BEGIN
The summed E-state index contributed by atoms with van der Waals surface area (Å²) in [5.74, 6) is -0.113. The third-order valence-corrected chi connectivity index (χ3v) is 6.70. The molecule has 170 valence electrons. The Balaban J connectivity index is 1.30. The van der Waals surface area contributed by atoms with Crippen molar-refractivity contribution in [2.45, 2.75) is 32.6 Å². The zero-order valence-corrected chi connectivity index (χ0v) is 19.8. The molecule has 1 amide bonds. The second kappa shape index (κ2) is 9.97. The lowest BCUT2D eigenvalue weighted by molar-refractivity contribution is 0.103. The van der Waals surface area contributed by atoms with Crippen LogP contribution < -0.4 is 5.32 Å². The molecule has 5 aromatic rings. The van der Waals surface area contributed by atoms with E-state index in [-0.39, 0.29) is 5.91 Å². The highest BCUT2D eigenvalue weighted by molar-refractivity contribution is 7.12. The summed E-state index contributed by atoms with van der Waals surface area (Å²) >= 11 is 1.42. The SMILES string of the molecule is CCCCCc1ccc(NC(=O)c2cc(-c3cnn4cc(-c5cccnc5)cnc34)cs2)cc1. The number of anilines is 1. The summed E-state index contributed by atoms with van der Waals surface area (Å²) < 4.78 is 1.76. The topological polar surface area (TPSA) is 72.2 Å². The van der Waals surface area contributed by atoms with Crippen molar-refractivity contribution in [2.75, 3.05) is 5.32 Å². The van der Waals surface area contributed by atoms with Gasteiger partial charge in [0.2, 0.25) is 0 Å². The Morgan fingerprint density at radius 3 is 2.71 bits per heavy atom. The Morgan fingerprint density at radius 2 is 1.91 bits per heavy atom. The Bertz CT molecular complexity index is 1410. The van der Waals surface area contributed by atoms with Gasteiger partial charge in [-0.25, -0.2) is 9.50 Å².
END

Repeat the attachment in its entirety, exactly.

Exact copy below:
The summed E-state index contributed by atoms with van der Waals surface area (Å²) in [5.74, 6) is -0.113. The third-order valence-corrected chi connectivity index (χ3v) is 6.70. The molecule has 170 valence electrons. The Balaban J connectivity index is 1.30. The van der Waals surface area contributed by atoms with Crippen molar-refractivity contribution in [2.45, 2.75) is 32.6 Å². The zero-order valence-corrected chi connectivity index (χ0v) is 19.8. The molecule has 1 amide bonds. The second kappa shape index (κ2) is 9.97. The lowest BCUT2D eigenvalue weighted by molar-refractivity contribution is 0.103. The van der Waals surface area contributed by atoms with Crippen LogP contribution < -0.4 is 5.32 Å². The molecule has 5 aromatic rings. The van der Waals surface area contributed by atoms with E-state index in [-0.39, 0.29) is 5.91 Å². The highest BCUT2D eigenvalue weighted by molar-refractivity contribution is 7.12. The summed E-state index contributed by atoms with van der Waals surface area (Å²) >= 11 is 1.42. The SMILES string of the molecule is CCCCCc1ccc(NC(=O)c2cc(-c3cnn4cc(-c5cccnc5)cnc34)cs2)cc1. The number of anilines is 1. The summed E-state index contributed by atoms with van der Waals surface area (Å²) < 4.78 is 1.76. The topological polar surface area (TPSA) is 72.2 Å². The van der Waals surface area contributed by atoms with Crippen molar-refractivity contribution in [2.75, 3.05) is 5.32 Å². The van der Waals surface area contributed by atoms with Gasteiger partial charge in [0.2, 0.25) is 0 Å². The Morgan fingerprint density at radius 3 is 2.71 bits per heavy atom. The Morgan fingerprint density at radius 2 is 1.91 bits per heavy atom. The Bertz CT molecular complexity index is 1410. The van der Waals surface area contributed by atoms with Gasteiger partial charge in [-0.25, -0.2) is 9.50 Å².